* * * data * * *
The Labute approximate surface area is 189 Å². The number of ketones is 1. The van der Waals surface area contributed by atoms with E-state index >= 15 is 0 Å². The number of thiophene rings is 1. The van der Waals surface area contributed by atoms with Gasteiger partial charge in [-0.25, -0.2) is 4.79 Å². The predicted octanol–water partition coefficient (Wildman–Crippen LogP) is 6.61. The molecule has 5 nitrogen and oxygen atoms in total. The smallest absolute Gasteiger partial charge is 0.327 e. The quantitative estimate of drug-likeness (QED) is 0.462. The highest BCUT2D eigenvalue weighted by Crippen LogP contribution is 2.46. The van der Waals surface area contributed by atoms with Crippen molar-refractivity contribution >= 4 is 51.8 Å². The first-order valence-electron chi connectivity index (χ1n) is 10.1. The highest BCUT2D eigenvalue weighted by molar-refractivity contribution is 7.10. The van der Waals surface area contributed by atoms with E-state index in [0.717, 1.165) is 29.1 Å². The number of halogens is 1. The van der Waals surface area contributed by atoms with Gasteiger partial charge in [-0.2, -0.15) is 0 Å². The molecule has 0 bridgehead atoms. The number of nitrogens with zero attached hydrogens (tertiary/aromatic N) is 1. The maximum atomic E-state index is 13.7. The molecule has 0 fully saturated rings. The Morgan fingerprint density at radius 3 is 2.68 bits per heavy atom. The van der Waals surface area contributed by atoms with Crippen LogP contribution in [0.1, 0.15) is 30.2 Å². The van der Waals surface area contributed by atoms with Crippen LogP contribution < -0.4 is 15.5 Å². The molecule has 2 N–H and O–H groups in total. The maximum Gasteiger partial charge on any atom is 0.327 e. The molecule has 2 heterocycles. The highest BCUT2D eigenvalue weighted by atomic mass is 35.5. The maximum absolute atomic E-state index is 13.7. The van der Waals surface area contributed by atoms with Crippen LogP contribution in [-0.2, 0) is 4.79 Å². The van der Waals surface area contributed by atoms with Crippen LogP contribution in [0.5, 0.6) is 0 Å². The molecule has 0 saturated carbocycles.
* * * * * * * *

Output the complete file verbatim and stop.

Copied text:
The Labute approximate surface area is 189 Å². The number of ketones is 1. The van der Waals surface area contributed by atoms with E-state index >= 15 is 0 Å². The number of thiophene rings is 1. The van der Waals surface area contributed by atoms with Gasteiger partial charge in [-0.25, -0.2) is 4.79 Å². The predicted octanol–water partition coefficient (Wildman–Crippen LogP) is 6.61. The molecule has 5 nitrogen and oxygen atoms in total. The smallest absolute Gasteiger partial charge is 0.327 e. The quantitative estimate of drug-likeness (QED) is 0.462. The highest BCUT2D eigenvalue weighted by Crippen LogP contribution is 2.46. The van der Waals surface area contributed by atoms with Crippen molar-refractivity contribution >= 4 is 51.8 Å². The first-order valence-electron chi connectivity index (χ1n) is 10.1. The highest BCUT2D eigenvalue weighted by molar-refractivity contribution is 7.10. The van der Waals surface area contributed by atoms with E-state index in [0.717, 1.165) is 29.1 Å². The number of halogens is 1. The van der Waals surface area contributed by atoms with Gasteiger partial charge in [-0.2, -0.15) is 0 Å². The molecule has 0 bridgehead atoms. The number of nitrogens with zero attached hydrogens (tertiary/aromatic N) is 1. The maximum atomic E-state index is 13.7. The molecule has 0 fully saturated rings. The Morgan fingerprint density at radius 3 is 2.68 bits per heavy atom. The van der Waals surface area contributed by atoms with Crippen LogP contribution in [0.1, 0.15) is 30.2 Å². The van der Waals surface area contributed by atoms with Crippen LogP contribution < -0.4 is 15.5 Å². The molecule has 2 N–H and O–H groups in total. The maximum Gasteiger partial charge on any atom is 0.327 e. The molecule has 2 heterocycles. The highest BCUT2D eigenvalue weighted by atomic mass is 35.5. The maximum absolute atomic E-state index is 13.7. The van der Waals surface area contributed by atoms with Crippen LogP contribution in [-0.2, 0) is 4.79 Å². The van der Waals surface area contributed by atoms with Crippen LogP contribution in [0.5, 0.6) is 0 Å². The molecule has 0 saturated carbocycles.